With trucking companies bearing the brunt of the freight recession, the question on every carrier’s mind is how to generate more revenue despite low freight rates and weak demand.
Brian Runnels, vice president of safety at Reliance Partners, a trucking insurance agency and safety consultancy, has observed carriers’ efforts to grow margins in action. Recently, he’s witnessed multiple motor carriers shifting their operational practices to deprioritize high-mileage runs for shorter, more profitable loads.
“Many times, there are minimum fees for short runs,” Runnels explained. “So, for example, a load that requires 200 miles of driving may pay a minimum of $500. A driver can get in one, two or three of those versus a 500-mile run that only pays about $1.30 per mile.”
For drivers, this means more time at loading docks and potentially more driving through congested areas as opposed to longer stretches of interstate driving.
While this operational change may make sense for a company to maintain margins, it can also breed an environment of unsafe driving practices. Drivers feel a time crunch to achieve the same number of miles they used to, but now with added challenges of extra stops, denser traffic and potential trouble finding parking.
This pressure can lead to hours-of-service violations and, in the worst-case scenario, crashes, Runnels said.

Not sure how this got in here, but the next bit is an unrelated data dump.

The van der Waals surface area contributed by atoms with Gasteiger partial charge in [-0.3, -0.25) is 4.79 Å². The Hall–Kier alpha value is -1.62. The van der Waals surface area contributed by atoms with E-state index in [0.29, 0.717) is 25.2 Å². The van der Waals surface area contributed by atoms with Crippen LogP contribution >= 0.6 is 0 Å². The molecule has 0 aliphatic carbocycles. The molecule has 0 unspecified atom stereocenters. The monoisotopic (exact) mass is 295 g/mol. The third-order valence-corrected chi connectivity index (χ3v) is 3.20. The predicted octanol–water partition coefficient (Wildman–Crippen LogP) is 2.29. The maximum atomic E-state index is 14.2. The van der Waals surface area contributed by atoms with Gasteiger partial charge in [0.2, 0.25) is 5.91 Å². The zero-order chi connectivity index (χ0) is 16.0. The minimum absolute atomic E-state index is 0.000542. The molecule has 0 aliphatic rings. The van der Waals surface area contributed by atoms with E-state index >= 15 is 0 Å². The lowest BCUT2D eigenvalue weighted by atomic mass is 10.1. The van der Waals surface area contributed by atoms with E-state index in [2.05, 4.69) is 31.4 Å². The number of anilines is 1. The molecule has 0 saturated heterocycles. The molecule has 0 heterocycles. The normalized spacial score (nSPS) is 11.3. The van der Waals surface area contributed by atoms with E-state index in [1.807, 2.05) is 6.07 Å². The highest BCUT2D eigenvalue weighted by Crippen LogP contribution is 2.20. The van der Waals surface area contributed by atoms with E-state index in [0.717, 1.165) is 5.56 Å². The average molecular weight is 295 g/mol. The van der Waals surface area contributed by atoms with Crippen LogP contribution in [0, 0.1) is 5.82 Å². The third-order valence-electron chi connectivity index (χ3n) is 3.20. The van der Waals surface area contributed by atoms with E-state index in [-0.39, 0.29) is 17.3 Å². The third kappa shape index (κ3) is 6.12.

This is just one example of how safety can get put on the back burner during tough economic times. While it’s also critical to book loads in order to maintain revenue, deprioritizing safety and compliance can begin the downward spiral, Runnels said.
“Business owners are feeling the pinch. They’re trying to get as much freight moved as they can within a bad market,” he observed. “Some companies, not all, are willing to roll the dice on things like safety and maintenance to try to save money. But, when it comes to safety, neglecting small things can turn into big things.”
Eventually, driver and vehicle violations will be caught in roadside inspections, which can have a detrimental effect on a company’s safety scores and ability to retain drivers and customers, ultimately threatening future business viability.
With proposed changes to the Safety Measurement System (SMS) on the industry’s radar, this could result in more eyes looking at a carrier’s safety scores, out of curiosity if nothing else, Runnels said.
Maintaining good safety practices opens up more options for carriers when it comes to insurance, which could potentially help them manage costs. It comes down to the simple fact that insurance providers compete for the business of carriers with a good safety track record as opposed to others with crashes, vehicle and driver violations, and poor safety scores. Insurance companies have less incentive to give a carrier a lower rate or favorable renewal terms if no one else is willing to take them on.
“When we get through these times, if you come out on the other side and show that you’re a safe carrier and you were able to maintain your business and operate it safely, it’s just going to benefit you more when it comes to getting contract rates and being able to attract good drivers,” Runnels said.